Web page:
Security Self-Assessment

Topics: Security, Computer security, Information security Pages: 5 (1542 words) Published: July 17, 2013
Security Self-Assessment Report
Hasan Almomani

Security Self-Assessment Report
Introduction
This report is a derivative of security self-assessment based on the National Institute of Standards and Technology (NIST) special publication 800-26 (SP 800-26) (Swanson). The organization being assessed is an electronics and computer manufacturer’s technical support division technical and physical controls to support the information technology security. We will refer to this organization as Tech Inc., which is a fictitious name for this company.

The support facility is one of three facilities. One located in Canada, another in India, and the chief facility located within the state of Florida. It employs approximately 700 personnel. The hierarchal structure of management is as follows: a vice president, executive managers, floor managers, supervisors, and the technical employees.

All three facilities are connected together through the internet, and the Florida facility, being the main facility, houses the database and all propriety software worth protecting, as well as customers and employee's data. Organizational Reliance on IT.

IT is the heart of this organization; it is a part of their products and thus very valuable. Employees answer customer’s questions and solve their software problems based on information from Expert Solution (ES), which is proprietary software that saves solutions in a database. The importance of ES is that if the employee does not have access to the database or it is corrupted, and then customer’s computer must be shipped to be repaired at a facility in California. This process cost much more than if the customer could perform the simple repair on their own, other costs are the inconvenience of the time for repair to the customer and the organization’s reputation.

Area of study included in Assessment
The following areas were included in the assessment: Risk Management, Review of security controls, Life cycle, Authorize processing, System security plan, Personal security, Physical and environmental protection, Production input/output controls, Contingency plan, Hardware and system software maintenance, Data integrity, Documentation, Security awareness Training and Education, Incident response capability, Identification and authentication, Logical access controls, Audit trails. Risk Management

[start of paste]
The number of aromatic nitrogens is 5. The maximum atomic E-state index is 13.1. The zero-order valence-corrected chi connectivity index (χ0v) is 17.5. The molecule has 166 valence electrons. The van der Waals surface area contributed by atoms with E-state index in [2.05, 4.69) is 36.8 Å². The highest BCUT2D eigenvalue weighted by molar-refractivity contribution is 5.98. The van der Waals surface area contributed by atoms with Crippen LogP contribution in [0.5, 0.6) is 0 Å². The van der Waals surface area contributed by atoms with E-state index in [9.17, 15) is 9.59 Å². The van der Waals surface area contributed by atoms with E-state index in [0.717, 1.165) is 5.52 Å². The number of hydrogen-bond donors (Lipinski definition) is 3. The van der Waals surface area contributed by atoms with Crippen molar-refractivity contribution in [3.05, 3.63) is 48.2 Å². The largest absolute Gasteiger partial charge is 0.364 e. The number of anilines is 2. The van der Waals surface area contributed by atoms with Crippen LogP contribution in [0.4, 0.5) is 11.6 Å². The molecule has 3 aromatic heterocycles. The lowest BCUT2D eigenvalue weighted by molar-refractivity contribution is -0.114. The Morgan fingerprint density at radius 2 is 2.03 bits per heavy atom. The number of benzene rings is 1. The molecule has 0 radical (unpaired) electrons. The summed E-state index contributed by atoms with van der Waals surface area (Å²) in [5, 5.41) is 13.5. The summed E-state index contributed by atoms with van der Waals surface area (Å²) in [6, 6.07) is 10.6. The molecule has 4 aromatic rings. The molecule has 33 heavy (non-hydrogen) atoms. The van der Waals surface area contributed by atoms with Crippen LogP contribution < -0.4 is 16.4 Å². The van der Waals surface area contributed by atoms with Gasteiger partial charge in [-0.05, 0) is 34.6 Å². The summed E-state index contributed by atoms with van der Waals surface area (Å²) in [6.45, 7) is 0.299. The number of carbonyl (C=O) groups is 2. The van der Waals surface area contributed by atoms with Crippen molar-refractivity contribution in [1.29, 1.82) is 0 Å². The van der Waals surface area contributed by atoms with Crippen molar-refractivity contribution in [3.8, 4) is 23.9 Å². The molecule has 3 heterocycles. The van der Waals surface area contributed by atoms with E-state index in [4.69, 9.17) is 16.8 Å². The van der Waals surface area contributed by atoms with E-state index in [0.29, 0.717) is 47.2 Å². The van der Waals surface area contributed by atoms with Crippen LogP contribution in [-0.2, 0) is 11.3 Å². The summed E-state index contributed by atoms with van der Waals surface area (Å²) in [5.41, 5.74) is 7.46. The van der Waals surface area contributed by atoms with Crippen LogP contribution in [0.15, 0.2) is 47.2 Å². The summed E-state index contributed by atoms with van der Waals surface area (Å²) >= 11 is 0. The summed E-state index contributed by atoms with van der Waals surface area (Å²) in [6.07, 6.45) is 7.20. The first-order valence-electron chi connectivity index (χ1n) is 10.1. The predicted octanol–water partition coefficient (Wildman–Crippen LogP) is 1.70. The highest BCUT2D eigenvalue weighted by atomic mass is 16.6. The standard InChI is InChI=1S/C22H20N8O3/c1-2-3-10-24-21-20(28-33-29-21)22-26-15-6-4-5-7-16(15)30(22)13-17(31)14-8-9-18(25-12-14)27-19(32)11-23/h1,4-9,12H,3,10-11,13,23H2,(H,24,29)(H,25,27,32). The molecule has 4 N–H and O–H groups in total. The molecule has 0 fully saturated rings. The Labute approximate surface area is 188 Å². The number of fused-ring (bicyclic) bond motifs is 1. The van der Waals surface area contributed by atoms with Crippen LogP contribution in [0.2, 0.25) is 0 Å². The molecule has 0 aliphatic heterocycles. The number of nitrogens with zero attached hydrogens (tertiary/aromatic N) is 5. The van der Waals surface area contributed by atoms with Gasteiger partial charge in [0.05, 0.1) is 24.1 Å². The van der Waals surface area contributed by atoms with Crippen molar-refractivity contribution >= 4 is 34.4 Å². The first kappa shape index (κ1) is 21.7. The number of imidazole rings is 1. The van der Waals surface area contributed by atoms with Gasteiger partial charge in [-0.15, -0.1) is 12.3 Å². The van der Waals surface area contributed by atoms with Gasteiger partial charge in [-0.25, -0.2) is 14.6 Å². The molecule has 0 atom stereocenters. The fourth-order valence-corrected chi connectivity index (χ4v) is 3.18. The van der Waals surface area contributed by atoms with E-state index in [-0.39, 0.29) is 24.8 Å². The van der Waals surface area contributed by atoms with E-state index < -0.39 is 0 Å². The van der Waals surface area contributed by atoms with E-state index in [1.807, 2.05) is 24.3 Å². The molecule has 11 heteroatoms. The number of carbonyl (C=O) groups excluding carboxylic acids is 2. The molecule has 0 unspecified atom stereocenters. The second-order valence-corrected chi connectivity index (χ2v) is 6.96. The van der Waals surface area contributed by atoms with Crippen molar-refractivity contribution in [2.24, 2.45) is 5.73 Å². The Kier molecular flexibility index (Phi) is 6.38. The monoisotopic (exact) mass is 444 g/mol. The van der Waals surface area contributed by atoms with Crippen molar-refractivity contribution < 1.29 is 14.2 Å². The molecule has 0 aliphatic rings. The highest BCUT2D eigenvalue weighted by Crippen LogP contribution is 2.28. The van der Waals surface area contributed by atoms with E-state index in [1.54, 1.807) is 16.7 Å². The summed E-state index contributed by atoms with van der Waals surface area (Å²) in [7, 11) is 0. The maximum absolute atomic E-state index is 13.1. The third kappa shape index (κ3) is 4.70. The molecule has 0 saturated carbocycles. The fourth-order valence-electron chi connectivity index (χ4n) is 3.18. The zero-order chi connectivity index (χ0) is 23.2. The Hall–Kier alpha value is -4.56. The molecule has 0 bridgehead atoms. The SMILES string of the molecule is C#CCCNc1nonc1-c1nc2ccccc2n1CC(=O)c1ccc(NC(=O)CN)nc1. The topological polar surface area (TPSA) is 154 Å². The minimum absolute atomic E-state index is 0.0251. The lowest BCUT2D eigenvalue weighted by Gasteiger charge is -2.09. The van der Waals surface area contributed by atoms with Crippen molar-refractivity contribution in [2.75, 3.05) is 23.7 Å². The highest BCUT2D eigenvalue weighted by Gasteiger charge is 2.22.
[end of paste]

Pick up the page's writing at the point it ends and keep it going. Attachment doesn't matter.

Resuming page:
The organization already has policy and procedures in place for risk management. The plan is fully documented on the form of documents available that mentions risk management plan components. Threats are identified as manmade and natural; there is a great deal of emphasis on the natural threats, since the state of Florida is plagued with tornados and hurricanes as part of its natural phenomena. Internal and external vulnerabilities are listed and required to be tested periodically; so new vulnerabilities can be updates as many are eliminated and unknown ones are added. Security's controls are listed and reviewed periodically. This is mostly internal issue with less dependence on external consultants, rather there are internal security professionals, which are qualified and certified to perform these tasks preferentially. Security's controls are logical and physical control; those controls are stringent and are taken seriously all the time with no exception to the rules. Security's controls are discussed with individuals at the time of employment and are explained to new hire; a scenario is mention during every training session that if the vice president forgets his card (required to enter facility); he will not be allowed on premises to work until he can present it. Security's controls are tested all the time, and there are periodical testing for these controls, including evacuation of building is done every ninety days during idles time. A full contingency plan is in place that takes effect in case of emergency that includes anything from an incident response to a...


References: Swanson, M. (2001, August 1). Security self-assessment guide for information technology systems. Retrieved from http://csrc.nist.gov/
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